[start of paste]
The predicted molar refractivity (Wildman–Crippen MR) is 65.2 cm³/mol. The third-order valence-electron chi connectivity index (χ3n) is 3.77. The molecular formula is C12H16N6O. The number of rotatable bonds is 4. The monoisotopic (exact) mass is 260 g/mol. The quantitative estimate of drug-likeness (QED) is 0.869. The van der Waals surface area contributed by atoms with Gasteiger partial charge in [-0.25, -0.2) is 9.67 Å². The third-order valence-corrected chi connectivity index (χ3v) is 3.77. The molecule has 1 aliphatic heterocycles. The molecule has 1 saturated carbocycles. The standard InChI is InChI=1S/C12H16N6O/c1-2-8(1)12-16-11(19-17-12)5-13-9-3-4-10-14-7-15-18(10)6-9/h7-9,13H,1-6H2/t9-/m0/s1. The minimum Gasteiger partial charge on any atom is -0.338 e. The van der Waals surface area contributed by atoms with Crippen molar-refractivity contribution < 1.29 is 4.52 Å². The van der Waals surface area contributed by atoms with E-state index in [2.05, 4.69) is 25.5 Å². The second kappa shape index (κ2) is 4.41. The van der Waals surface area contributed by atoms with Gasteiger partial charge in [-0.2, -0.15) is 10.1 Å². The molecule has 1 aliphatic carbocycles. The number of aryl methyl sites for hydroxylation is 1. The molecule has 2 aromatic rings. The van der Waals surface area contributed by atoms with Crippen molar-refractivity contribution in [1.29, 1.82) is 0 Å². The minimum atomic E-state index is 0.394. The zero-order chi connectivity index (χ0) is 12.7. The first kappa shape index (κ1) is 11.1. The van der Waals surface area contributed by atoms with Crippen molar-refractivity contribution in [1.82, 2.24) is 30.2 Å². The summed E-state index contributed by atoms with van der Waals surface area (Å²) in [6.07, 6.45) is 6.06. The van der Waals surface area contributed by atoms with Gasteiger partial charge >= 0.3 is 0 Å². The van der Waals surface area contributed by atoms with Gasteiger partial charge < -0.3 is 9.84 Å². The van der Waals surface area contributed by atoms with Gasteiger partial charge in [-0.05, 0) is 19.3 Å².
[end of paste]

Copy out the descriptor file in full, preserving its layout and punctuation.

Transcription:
The predicted molar refractivity (Wildman–Crippen MR) is 65.2 cm³/mol. The third-order valence-electron chi connectivity index (χ3n) is 3.77. The molecular formula is C12H16N6O. The number of rotatable bonds is 4. The monoisotopic (exact) mass is 260 g/mol. The quantitative estimate of drug-likeness (QED) is 0.869. The van der Waals surface area contributed by atoms with Gasteiger partial charge in [-0.25, -0.2) is 9.67 Å². The third-order valence-corrected chi connectivity index (χ3v) is 3.77. The molecule has 1 aliphatic heterocycles. The molecule has 1 saturated carbocycles. The standard InChI is InChI=1S/C12H16N6O/c1-2-8(1)12-16-11(19-17-12)5-13-9-3-4-10-14-7-15-18(10)6-9/h7-9,13H,1-6H2/t9-/m0/s1. The minimum Gasteiger partial charge on any atom is -0.338 e. The van der Waals surface area contributed by atoms with Crippen molar-refractivity contribution < 1.29 is 4.52 Å². The van der Waals surface area contributed by atoms with E-state index in [2.05, 4.69) is 25.5 Å². The second kappa shape index (κ2) is 4.41. The van der Waals surface area contributed by atoms with Gasteiger partial charge in [-0.2, -0.15) is 10.1 Å². The molecule has 1 aliphatic carbocycles. The number of aryl methyl sites for hydroxylation is 1. The molecule has 2 aromatic rings. The van der Waals surface area contributed by atoms with Crippen molar-refractivity contribution in [1.29, 1.82) is 0 Å². The minimum atomic E-state index is 0.394. The zero-order chi connectivity index (χ0) is 12.7. The first kappa shape index (κ1) is 11.1. The van der Waals surface area contributed by atoms with Crippen molar-refractivity contribution in [1.82, 2.24) is 30.2 Å². The summed E-state index contributed by atoms with van der Waals surface area (Å²) in [6.07, 6.45) is 6.06. The van der Waals surface area contributed by atoms with Gasteiger partial charge >= 0.3 is 0 Å². The van der Waals surface area contributed by atoms with Gasteiger partial charge < -0.3 is 9.84 Å². The van der Waals surface area contributed by atoms with Gasteiger partial charge in [-0.05, 0) is 19.3 Å².